Malpractice case

Take the malpractice case assigned to your group and discuss the defenses that may be raised in that case. Discuss how the incident could have been prevented. What risk management techniques could have been used before and after the adverse patient occurrence? Put references

Case :
Malpractice Action Brought by Yolanda Pinnelas
People involved in case:
Yolanda Pinnelas — patient
Betty DePalma, RN, MS — nursing supervisor
Elizabeth Adelman, RN — recovery room nurse
William Brady, M.D. — plastic surgeon
Mary Jones, RN — IV insertion
Carol Price, LPN
Jeffery Chambers, RN — staff nurse
Patricia Peters, PharmD — pharmacy
Diana Smith, RN
Susan Post, JD — risk manager
Amy Green — quality assurance
Michael Parks, RN, MS, CNS — education coordinator
SAFE-INFUSE — pump
Brand X infusion — pump
Caring Memorial Hospital
Facts:
The patient, Yolanda Pinellas, is a 21-year-old female admitted to Caring Memorial Hospital for chemotherapy. Caring Memorial is a hospital in upstate New York. Yolanda was a student at Ithaca College and studying to be a music conductor.
Yolanda was diagnosed with anal cancer and was to receive Mitomycin for her chemotherapy. Mary Jones, RN, inserted the IV on the day shift around 1300, and the patient, Yolanda, was to have Mitomycin administered through the IV. An infusion machine was used for the delivery. The Mitomycin was hung by Jeffery Chambers, RN, and he was assigned to Yolanda. The unit had several very sick patients and was short staffed. Jeffery had worked a double shift the day before and had to double back to cover the evening shift. He was able to go home between shifts and had about 6 hours of sleep before returning. The pharmacy was late in delivering the drug so it was not hung until the evening shift. Patricia Peters, PharmD, brought the chemotherapy to the unit.
On the evening shift, Carol Price, LPN, heard the infusion pump beep several times. She had ignored it as she thought someone else was caring for the patient. Diana Smith, RN, was also working the shift and had heard the pump beep several times. She mentioned it to Jeffery. She did not go into the room until about 45 minutes later. The patient testified that a nurse came in and pressed some buttons and the pump stopped beeping. She was groggy and not sure who the nurse was or what was done.
Diana Smith responded to the patient’s call bell and found the IV had been dislodged from the patient’s vein. There was no evidence that the Mitomycin had gone into the patient’s tissue. Diana immediately stopped the IV, notified the physician, and provided care to the hand. The documentation in the medical record indicates that there was an infiltration to the IV.
The hospital was testing a new IV infusion pump called SAFE-INFUSE. The supervisory nurse was Betty DePalma, RN. Betty took the pump off the unit. No one made note of the pump’s serial number as there were six in the hospital being used. There was also another brand of pumps being used in the hospital. It was called Brand X infusion pump. Betty did not note the name of the pump or serial number. The pump was not isolated or sent to maintenance and eventually the hospital decided not to use SAFE-INFUSE so the loaners were sent back to the company.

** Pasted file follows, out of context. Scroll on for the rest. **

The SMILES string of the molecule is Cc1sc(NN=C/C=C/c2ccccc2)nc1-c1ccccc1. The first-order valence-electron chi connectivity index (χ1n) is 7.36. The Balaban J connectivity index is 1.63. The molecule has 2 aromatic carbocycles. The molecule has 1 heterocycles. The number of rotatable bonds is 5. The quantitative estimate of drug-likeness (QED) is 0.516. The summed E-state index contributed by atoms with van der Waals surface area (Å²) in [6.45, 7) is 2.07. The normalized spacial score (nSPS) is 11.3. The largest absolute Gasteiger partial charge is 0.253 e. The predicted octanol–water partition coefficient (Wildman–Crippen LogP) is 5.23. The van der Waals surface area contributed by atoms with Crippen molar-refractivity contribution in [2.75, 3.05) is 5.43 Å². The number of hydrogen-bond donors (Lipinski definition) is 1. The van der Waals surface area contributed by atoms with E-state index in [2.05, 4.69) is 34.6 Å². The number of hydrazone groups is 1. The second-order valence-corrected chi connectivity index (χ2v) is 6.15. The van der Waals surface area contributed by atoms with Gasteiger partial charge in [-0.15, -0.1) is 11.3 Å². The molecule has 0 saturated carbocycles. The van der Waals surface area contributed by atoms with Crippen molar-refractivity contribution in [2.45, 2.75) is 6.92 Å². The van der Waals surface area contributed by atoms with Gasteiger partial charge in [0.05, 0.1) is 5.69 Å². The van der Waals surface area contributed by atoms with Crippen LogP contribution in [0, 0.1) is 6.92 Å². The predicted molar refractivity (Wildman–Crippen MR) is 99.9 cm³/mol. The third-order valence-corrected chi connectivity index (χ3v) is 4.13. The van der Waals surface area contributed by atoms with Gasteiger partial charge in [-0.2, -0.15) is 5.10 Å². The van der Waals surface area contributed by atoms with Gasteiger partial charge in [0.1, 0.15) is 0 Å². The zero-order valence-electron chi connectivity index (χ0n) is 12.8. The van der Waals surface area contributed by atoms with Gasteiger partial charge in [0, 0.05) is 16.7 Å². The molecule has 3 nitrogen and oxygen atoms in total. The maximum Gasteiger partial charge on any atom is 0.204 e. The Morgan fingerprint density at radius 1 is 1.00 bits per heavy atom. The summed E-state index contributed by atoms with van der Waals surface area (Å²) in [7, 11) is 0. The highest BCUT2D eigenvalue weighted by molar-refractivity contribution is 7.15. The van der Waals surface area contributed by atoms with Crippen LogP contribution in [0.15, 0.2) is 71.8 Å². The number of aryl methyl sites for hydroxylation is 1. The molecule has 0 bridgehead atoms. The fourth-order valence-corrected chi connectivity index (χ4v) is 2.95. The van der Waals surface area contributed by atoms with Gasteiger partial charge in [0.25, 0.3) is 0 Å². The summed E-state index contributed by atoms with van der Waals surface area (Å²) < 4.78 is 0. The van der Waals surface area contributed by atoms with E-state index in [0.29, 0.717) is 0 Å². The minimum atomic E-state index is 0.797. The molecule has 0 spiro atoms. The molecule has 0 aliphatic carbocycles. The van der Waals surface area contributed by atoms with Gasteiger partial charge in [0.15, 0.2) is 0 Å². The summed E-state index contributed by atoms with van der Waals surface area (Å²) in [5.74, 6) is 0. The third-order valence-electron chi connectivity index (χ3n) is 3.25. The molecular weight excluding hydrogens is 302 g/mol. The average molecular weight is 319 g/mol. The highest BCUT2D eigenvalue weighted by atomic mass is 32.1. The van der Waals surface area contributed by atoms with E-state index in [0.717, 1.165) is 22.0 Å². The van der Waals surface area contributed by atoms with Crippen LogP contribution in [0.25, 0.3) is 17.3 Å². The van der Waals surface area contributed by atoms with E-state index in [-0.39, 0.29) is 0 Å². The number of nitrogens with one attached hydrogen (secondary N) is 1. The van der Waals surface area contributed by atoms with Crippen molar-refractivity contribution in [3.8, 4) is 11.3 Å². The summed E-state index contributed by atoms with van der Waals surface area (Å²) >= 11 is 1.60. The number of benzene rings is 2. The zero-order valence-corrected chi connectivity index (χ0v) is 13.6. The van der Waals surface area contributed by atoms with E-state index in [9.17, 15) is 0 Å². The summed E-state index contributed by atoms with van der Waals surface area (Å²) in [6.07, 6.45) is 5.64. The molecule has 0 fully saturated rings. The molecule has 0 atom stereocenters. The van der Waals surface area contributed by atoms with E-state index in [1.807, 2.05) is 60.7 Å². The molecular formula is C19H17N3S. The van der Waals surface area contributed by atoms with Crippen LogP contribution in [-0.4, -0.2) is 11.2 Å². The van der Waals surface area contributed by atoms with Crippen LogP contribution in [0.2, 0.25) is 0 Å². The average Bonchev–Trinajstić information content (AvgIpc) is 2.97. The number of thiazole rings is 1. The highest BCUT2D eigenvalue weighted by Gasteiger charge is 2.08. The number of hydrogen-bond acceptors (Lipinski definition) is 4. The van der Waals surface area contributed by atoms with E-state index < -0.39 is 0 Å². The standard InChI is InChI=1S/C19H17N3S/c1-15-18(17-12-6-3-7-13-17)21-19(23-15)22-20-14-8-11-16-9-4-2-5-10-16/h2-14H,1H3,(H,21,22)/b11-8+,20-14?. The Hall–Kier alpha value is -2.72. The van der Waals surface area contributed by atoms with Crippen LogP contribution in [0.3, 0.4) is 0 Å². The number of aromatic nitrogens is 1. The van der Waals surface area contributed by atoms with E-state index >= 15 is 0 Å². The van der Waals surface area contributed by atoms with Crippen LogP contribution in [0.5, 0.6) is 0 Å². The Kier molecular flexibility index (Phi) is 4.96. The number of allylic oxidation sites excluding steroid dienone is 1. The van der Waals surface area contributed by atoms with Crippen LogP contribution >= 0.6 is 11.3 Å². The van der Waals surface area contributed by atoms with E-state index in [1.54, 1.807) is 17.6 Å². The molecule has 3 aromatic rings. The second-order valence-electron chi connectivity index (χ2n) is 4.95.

Betty and Dr. William Brady are the only ones that carry malpractice insurance. The hospital also has malpractice insurance.
Two weeks after the event, the patient developed necrosis of the hand and required multiple surgical procedures, skin grafting, and reconstruction. She had permanent loss of function and deformity in her third, fourth, and fifth fingers. The claimant is alleging that, because of this, she is no longer able to perform as a conductor, for which she was studying.
During the procedure for the skin grafting, the plastic surgeon, Dr. William Brady, used a dermatome that resulted in uneven harvesting of tissue and further scarring in the patient’s thigh area where the skin was harvested.
The risk manager is Susan Post, JD, who works in collaboration with the quality assurance director Amy Green. Amy had noted when doing chart reviews over the last 3 months prior to this incident that there were issues of short staffing and that many nurses were working double shifts, evenings, and nights then coming back and working the evening shift. She was in the process of collecting data from the different units on this observation. She also noted a pattern of using float nurses to several units. Prior to this incident, the clinical nurse specialist, Michael Parks, RN, MS, CNS, was consulting with Susan Post and Amy Green about the status of staff education on this unit and what types of resources and training was needed.

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